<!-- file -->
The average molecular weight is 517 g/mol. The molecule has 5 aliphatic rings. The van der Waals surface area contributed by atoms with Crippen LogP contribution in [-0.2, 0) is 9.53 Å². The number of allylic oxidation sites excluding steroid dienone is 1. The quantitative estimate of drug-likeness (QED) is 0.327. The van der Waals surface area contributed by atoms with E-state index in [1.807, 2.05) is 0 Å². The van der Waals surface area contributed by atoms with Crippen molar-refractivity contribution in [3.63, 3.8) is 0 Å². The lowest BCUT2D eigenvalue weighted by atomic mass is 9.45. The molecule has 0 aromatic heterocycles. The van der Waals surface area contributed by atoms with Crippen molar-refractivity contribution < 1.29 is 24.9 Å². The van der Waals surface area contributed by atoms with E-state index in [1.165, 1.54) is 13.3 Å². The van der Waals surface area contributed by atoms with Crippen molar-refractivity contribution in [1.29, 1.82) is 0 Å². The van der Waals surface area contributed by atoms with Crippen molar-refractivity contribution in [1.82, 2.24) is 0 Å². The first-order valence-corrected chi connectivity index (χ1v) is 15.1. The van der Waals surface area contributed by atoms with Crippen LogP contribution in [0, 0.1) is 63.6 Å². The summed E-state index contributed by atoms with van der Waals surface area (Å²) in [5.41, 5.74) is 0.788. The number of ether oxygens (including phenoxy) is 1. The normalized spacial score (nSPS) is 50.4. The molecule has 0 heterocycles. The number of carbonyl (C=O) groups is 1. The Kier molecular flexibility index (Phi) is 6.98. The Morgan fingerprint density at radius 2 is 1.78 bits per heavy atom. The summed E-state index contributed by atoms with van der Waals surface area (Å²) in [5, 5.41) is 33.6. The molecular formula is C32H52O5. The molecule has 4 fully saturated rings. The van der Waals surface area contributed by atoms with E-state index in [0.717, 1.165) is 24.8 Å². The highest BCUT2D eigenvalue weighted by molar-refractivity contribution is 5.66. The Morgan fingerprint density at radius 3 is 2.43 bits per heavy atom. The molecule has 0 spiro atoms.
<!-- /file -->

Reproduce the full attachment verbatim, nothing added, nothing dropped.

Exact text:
The average molecular weight is 517 g/mol. The molecule has 5 aliphatic rings. The van der Waals surface area contributed by atoms with Crippen LogP contribution in [-0.2, 0) is 9.53 Å². The number of allylic oxidation sites excluding steroid dienone is 1. The quantitative estimate of drug-likeness (QED) is 0.327. The van der Waals surface area contributed by atoms with E-state index in [1.807, 2.05) is 0 Å². The van der Waals surface area contributed by atoms with Crippen molar-refractivity contribution in [3.63, 3.8) is 0 Å². The lowest BCUT2D eigenvalue weighted by atomic mass is 9.45. The molecule has 0 aromatic heterocycles. The van der Waals surface area contributed by atoms with Crippen molar-refractivity contribution < 1.29 is 24.9 Å². The van der Waals surface area contributed by atoms with E-state index in [1.165, 1.54) is 13.3 Å². The van der Waals surface area contributed by atoms with Crippen molar-refractivity contribution in [1.29, 1.82) is 0 Å². The van der Waals surface area contributed by atoms with Crippen molar-refractivity contribution in [1.82, 2.24) is 0 Å². The first-order valence-corrected chi connectivity index (χ1v) is 15.1. The van der Waals surface area contributed by atoms with Crippen LogP contribution in [0, 0.1) is 63.6 Å². The summed E-state index contributed by atoms with van der Waals surface area (Å²) in [5.41, 5.74) is 0.788. The number of ether oxygens (including phenoxy) is 1. The normalized spacial score (nSPS) is 50.4. The molecule has 0 heterocycles. The number of carbonyl (C=O) groups is 1. The Kier molecular flexibility index (Phi) is 6.98. The Morgan fingerprint density at radius 2 is 1.78 bits per heavy atom. The summed E-state index contributed by atoms with van der Waals surface area (Å²) in [5, 5.41) is 33.6. The molecular formula is C32H52O5. The molecule has 4 fully saturated rings. The van der Waals surface area contributed by atoms with E-state index in [0.717, 1.165) is 24.8 Å². The highest BCUT2D eigenvalue weighted by molar-refractivity contribution is 5.66. The Morgan fingerprint density at radius 3 is 2.43 bits per heavy atom. The molecule has 0 spiro atoms.